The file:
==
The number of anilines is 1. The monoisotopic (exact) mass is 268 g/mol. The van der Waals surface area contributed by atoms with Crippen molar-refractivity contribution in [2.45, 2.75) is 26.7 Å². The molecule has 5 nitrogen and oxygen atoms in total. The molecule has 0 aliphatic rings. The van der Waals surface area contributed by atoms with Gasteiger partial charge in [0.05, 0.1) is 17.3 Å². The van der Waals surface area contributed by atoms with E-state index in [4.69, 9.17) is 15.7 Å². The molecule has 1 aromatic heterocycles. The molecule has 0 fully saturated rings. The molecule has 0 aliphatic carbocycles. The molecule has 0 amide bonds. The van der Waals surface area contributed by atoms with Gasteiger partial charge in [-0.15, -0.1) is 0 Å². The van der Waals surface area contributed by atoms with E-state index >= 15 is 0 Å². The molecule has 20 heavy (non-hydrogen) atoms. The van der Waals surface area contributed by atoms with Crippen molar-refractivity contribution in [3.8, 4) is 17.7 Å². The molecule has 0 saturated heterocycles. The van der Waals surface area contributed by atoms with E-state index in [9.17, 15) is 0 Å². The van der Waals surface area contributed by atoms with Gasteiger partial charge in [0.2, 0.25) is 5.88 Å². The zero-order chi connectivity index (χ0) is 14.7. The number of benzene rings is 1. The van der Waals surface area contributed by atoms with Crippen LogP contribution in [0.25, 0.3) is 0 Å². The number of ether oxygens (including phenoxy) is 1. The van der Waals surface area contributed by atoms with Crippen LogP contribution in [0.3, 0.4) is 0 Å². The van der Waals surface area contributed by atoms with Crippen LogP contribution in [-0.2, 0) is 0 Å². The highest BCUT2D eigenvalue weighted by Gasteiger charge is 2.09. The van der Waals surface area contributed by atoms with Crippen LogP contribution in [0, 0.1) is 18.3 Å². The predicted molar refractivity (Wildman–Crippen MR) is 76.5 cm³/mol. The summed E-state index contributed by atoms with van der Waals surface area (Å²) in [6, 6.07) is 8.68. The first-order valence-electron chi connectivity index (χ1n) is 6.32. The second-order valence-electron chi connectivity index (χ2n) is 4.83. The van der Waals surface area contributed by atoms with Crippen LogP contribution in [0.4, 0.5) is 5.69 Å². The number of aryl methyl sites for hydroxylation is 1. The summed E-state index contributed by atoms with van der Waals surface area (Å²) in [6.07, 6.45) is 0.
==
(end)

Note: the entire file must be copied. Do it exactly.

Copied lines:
The number of anilines is 1. The monoisotopic (exact) mass is 268 g/mol. The van der Waals surface area contributed by atoms with Crippen molar-refractivity contribution in [2.45, 2.75) is 26.7 Å². The molecule has 5 nitrogen and oxygen atoms in total. The molecule has 0 aliphatic rings. The van der Waals surface area contributed by atoms with Gasteiger partial charge in [0.05, 0.1) is 17.3 Å². The van der Waals surface area contributed by atoms with E-state index in [4.69, 9.17) is 15.7 Å². The molecule has 1 aromatic heterocycles. The molecule has 0 fully saturated rings. The molecule has 0 aliphatic carbocycles. The molecule has 0 amide bonds. The van der Waals surface area contributed by atoms with Gasteiger partial charge in [-0.15, -0.1) is 0 Å². The van der Waals surface area contributed by atoms with E-state index >= 15 is 0 Å². The molecule has 20 heavy (non-hydrogen) atoms. The van der Waals surface area contributed by atoms with Crippen molar-refractivity contribution in [3.8, 4) is 17.7 Å². The molecule has 0 saturated heterocycles. The van der Waals surface area contributed by atoms with E-state index in [9.17, 15) is 0 Å². The van der Waals surface area contributed by atoms with Gasteiger partial charge in [0.2, 0.25) is 5.88 Å². The zero-order chi connectivity index (χ0) is 14.7. The number of benzene rings is 1. The van der Waals surface area contributed by atoms with Crippen LogP contribution in [0.25, 0.3) is 0 Å². The number of ether oxygens (including phenoxy) is 1. The van der Waals surface area contributed by atoms with Crippen LogP contribution in [0.3, 0.4) is 0 Å². The van der Waals surface area contributed by atoms with Crippen LogP contribution in [-0.2, 0) is 0 Å². The highest BCUT2D eigenvalue weighted by Gasteiger charge is 2.09. The van der Waals surface area contributed by atoms with Crippen LogP contribution in [0, 0.1) is 18.3 Å². The predicted molar refractivity (Wildman–Crippen MR) is 76.5 cm³/mol. The summed E-state index contributed by atoms with van der Waals surface area (Å²) in [6, 6.07) is 8.68. The first-order valence-electron chi connectivity index (χ1n) is 6.32. The second-order valence-electron chi connectivity index (χ2n) is 4.83. The van der Waals surface area contributed by atoms with Crippen LogP contribution in [0.4, 0.5) is 5.69 Å². The number of aryl methyl sites for hydroxylation is 1. The summed E-state index contributed by atoms with van der Waals surface area (Å²) in [6.07, 6.45) is 0.